friday roundup: opposites, diction, and “Then you can return”



Reader, the weeks fly by. Since the last roundup (or lack thereof) there has been one batch of houseguests, one trip to North Beach / Chinatown, one almost-finished book review, one pool closure (one distressing moment of realizing how disappointed I was about the pool closure — swim practice = time to read), one birthday party hosted, two rounds of laser tag, one pool reopening, one-half of a cousin sleepover in the tent in the back yard, two out of three cousins deciding they’d rather sleep in their own beds, untold numbers of arguments settled, one trip to Costco (and I am still alive), one electrical problem in the Wee, Small House, many meals, two trips to the library, many loads of laundry, many conscious avertings of eyes from my To Do list. There have been some narrow rooms of time for poetry — quite narrow, but quiet and with a lamp softly lit. I’ll take it. Now on to the roundup:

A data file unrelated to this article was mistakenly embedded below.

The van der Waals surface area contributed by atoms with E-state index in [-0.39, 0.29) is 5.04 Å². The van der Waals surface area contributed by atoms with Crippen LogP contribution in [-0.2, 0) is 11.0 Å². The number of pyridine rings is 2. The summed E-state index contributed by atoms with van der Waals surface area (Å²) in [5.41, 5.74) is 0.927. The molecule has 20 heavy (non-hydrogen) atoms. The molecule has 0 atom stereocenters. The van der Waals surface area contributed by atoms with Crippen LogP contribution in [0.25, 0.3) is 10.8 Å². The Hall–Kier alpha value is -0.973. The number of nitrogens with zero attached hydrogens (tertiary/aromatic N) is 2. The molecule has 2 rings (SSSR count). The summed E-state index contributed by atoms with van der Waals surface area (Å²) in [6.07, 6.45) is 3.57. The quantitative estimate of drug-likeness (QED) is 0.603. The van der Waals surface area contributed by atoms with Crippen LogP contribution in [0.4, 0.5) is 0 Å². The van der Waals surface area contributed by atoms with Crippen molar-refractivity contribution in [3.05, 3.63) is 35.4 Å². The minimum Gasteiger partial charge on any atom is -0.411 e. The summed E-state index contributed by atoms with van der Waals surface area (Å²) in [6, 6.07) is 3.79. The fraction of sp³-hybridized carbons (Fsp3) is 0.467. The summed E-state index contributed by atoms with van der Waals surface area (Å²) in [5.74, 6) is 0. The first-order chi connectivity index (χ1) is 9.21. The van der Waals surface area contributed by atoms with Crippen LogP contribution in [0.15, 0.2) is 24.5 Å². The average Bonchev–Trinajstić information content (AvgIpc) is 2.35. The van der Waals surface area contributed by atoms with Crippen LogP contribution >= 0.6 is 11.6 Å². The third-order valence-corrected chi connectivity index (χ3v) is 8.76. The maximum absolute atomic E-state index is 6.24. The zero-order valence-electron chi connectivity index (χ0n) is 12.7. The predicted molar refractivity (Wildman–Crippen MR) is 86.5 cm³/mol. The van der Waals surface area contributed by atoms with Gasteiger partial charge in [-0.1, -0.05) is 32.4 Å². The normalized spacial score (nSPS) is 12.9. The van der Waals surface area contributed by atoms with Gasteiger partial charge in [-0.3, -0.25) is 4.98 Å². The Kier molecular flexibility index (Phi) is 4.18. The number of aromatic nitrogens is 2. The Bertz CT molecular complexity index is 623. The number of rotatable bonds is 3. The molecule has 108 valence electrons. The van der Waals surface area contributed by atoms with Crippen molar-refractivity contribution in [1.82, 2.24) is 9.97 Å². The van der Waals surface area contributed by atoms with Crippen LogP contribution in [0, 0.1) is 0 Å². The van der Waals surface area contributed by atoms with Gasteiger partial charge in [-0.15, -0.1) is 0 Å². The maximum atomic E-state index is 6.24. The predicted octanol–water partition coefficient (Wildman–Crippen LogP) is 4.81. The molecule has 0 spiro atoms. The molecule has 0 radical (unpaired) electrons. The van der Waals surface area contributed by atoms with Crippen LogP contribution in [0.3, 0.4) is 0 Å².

opposites Having recently spent most of my creative time revising my manuscript, and having finished revising it (at least for now), I’ve found myself in a lull of creative weariness and lack of focus. The general feeling is What can I possibly work on now? And also I am tired. The answer yet unknown, I’ve fallen back onto tricks that keep the juices flowing without having to think too hard. Yes, I’ve been writing opposite poems.

The trick is thus: Find a poem (I prefer short-ish ones, being tired and the one who others look to for their meals) by another poet, and then write its opposite. You don’t have to think about what to write — their language is your map. An example:

A line from Rick Barot’s poem “Like a Fire That Consumes All Before It”: “the sky has all these beginnings.”

The opposite line: “The earth has all these endings”

You get the idea. When you are stuck or tired or don’t know what to write about, I recommend trying an opposite poem or two. Already I have seen hints of new themes and obsessions come out in my drafts. Thank you, opposite poems, for doing my work for me.